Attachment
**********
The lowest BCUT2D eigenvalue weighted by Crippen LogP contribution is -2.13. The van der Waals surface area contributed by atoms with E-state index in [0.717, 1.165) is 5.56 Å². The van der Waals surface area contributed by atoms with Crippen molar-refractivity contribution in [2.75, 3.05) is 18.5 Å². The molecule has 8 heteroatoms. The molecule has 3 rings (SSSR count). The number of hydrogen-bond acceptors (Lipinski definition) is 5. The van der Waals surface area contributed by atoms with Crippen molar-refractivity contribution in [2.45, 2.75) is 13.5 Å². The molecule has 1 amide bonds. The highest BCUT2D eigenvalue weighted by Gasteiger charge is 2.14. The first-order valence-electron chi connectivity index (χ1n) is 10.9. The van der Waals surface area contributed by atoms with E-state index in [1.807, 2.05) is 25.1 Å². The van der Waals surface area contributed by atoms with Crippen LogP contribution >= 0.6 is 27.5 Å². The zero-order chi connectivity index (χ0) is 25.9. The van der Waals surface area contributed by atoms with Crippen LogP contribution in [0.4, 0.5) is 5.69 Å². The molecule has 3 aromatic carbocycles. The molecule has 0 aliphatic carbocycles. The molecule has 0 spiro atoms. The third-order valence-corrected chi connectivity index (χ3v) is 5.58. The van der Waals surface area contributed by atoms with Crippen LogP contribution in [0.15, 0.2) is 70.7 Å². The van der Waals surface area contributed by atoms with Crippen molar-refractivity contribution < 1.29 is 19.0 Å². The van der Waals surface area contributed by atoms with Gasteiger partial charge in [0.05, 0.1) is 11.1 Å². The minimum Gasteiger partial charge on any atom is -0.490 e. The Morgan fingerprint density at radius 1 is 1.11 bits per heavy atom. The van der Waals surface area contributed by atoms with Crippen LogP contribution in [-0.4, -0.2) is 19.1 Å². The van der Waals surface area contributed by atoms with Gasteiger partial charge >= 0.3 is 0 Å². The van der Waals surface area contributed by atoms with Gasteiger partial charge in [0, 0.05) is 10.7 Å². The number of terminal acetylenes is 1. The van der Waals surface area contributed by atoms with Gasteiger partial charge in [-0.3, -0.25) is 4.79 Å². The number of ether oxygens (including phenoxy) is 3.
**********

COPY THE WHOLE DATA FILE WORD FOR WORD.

The lowest BCUT2D eigenvalue weighted by Crippen LogP contribution is -2.13. The van der Waals surface area contributed by atoms with E-state index in [0.717, 1.165) is 5.56 Å². The van der Waals surface area contributed by atoms with Crippen molar-refractivity contribution in [2.75, 3.05) is 18.5 Å². The molecule has 8 heteroatoms. The molecule has 3 rings (SSSR count). The number of hydrogen-bond acceptors (Lipinski definition) is 5. The van der Waals surface area contributed by atoms with Crippen molar-refractivity contribution in [2.45, 2.75) is 13.5 Å². The molecule has 1 amide bonds. The highest BCUT2D eigenvalue weighted by Gasteiger charge is 2.14. The first-order valence-electron chi connectivity index (χ1n) is 10.9. The van der Waals surface area contributed by atoms with E-state index in [1.807, 2.05) is 25.1 Å². The van der Waals surface area contributed by atoms with Crippen LogP contribution >= 0.6 is 27.5 Å². The zero-order chi connectivity index (χ0) is 25.9. The van der Waals surface area contributed by atoms with Crippen LogP contribution in [0.4, 0.5) is 5.69 Å². The molecule has 3 aromatic carbocycles. The molecule has 0 aliphatic carbocycles. The molecule has 0 spiro atoms. The third-order valence-corrected chi connectivity index (χ3v) is 5.58. The van der Waals surface area contributed by atoms with Crippen LogP contribution in [0.15, 0.2) is 70.7 Å². The van der Waals surface area contributed by atoms with Crippen molar-refractivity contribution < 1.29 is 19.0 Å². The van der Waals surface area contributed by atoms with Gasteiger partial charge in [0.05, 0.1) is 11.1 Å². The minimum Gasteiger partial charge on any atom is -0.490 e. The Morgan fingerprint density at radius 1 is 1.11 bits per heavy atom. The van der Waals surface area contributed by atoms with Crippen LogP contribution in [-0.4, -0.2) is 19.1 Å². The van der Waals surface area contributed by atoms with Gasteiger partial charge >= 0.3 is 0 Å². The van der Waals surface area contributed by atoms with Gasteiger partial charge in [0, 0.05) is 10.7 Å². The number of terminal acetylenes is 1. The van der Waals surface area contributed by atoms with Gasteiger partial charge in [-0.3, -0.25) is 4.79 Å². The number of ether oxygens (including phenoxy) is 3.